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In 1314 May 22, Johannes de Wengrave, civis London was granted, by Edward II, (In year 7 of his reign) a Royal licence to crenellate Bradstrete (Bread Street [Broad Street], London)
Licence for John de Wengrave, citizen of London, to crenellate a chamber constructed by him in the street called 'Bradestrete' in the city of London. By K., on the information of Anthony Pessaigne. (CPR)

Johannes de Wengrave, civis London ... possit kernellare ... quandam cameram suam in mesuagio sui in vico de Bradestrete in civitate ... London, Midd. (Turner and Parker)

Granted at Durham. Grant by King, on the information of Anthony Pessaigne.

Original source is;

(In fact, the original source given is usually a transcription/translation of what are precious medieval documents not readily availably. It should be noted that these transcription/translations often date to the nineteenth or early twentieth centuries and that unwitting bias of transcribers may affect the translation. Care should also be taken to avoid giving modern meaning to the medieval use of certain stock words and terms. Licentia is best translated as 'freedom to' not 'permission'.)

Significant later sources are;

John Wengrave
Wengrave was an alderman, leading merchant and eventually Mayor of London 1316/18. Recorder of London 1304-19. Elected as city representative in parliament of 1312. He was a supporter of Edward II and owed his mayoralty to royal pressure rather than the usual support of fellow merchants. 'In 1319 the government of the city passed out of the king's control when Wengrave's rivals were able to collect enough evidence to proscribe him for corruption.' (N. Fryde, 2004, p. 169). A John Wengrave was sheriff of Essex and Hertfordshire in 1303. The surname is rare enough for it to be fairly certain this was the same person and, thus, possibly a member of the gentry (specifically a lawyer) involved in trade, rather than a merchant with social pretensions.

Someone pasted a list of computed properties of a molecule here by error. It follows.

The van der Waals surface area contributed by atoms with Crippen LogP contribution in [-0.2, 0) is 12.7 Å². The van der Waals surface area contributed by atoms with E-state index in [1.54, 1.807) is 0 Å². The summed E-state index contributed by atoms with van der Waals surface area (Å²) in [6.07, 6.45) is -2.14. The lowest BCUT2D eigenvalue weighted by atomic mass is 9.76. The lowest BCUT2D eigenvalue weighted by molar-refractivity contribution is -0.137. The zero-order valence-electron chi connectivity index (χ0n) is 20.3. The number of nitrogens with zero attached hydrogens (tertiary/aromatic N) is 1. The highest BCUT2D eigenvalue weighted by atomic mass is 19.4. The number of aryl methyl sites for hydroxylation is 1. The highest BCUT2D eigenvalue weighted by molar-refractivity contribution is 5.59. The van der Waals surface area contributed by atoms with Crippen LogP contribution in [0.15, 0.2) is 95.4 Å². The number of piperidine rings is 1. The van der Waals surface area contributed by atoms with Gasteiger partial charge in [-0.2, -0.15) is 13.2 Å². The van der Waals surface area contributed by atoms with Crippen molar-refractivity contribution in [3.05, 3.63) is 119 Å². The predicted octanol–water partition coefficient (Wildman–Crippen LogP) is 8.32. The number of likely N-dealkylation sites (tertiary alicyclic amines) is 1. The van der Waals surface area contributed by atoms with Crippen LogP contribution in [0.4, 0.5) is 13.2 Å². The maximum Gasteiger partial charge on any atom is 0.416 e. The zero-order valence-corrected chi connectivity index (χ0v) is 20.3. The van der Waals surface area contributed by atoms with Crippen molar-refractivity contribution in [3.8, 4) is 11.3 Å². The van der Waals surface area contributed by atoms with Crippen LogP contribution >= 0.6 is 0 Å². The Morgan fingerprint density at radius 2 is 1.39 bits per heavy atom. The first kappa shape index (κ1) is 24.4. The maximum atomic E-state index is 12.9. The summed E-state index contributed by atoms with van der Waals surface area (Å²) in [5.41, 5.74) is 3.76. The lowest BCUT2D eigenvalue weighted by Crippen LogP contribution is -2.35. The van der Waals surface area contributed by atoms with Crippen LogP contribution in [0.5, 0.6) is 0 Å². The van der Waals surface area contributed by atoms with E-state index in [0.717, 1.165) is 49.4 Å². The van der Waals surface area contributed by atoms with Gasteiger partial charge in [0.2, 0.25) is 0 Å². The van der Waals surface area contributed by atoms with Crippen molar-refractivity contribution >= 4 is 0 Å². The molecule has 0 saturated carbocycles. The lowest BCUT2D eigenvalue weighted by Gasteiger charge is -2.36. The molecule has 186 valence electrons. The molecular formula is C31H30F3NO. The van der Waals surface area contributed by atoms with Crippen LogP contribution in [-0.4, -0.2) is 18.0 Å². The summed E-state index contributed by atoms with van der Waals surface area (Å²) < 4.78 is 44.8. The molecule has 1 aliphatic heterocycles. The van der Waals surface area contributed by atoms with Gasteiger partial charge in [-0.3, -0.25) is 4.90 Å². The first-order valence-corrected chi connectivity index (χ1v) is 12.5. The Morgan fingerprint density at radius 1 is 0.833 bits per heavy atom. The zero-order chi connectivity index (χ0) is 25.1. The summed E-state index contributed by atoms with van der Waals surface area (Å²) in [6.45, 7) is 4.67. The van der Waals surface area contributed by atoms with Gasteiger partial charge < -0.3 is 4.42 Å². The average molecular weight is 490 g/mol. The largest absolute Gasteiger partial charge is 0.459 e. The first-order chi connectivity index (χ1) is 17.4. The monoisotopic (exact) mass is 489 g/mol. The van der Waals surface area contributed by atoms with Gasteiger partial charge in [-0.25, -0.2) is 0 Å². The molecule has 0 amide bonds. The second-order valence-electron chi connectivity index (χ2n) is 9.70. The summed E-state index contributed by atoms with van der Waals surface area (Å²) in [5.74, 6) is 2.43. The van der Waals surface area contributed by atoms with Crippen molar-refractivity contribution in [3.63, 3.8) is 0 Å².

The manor of Bournehall was ... granted the manor in 1317 to John de Wengrave and Christiana his wife and John their son, and in the same yeare one John Blaket released all claim in it to the said John de Wengrave and Christiana his wife and to John their son, with remainder to Thomas brother of John the younger. In 1336 John de Wengrave and Christiana and John the son granted the manor to John Hauteyn, of London, and Isabella his wife. (VCH) This seems to be the sole evidence I can find of genealogical data.

Anthony Pessaigne (Sir Antonio Pessagno) 'historical importance lies in his position as the chief financier of Edward II between 1312 and 1319. His massive loans and furnishing of commodities for the royal household and of supplies for the war against Scotland kept the king financially afloat during much of the period when the opposition of the lords ordainer severely limited his power.' (E. Fryde)

Direct evidence may be lacking but the idea that this licence, and the position as mayor, were 'brought' by loans and grants to Edward II is suggestive.

Biographical source include;

More information about licences to crenellate can be found here.

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Record created by Philip Davis. This record last updated on Sunday, October 4, 2015.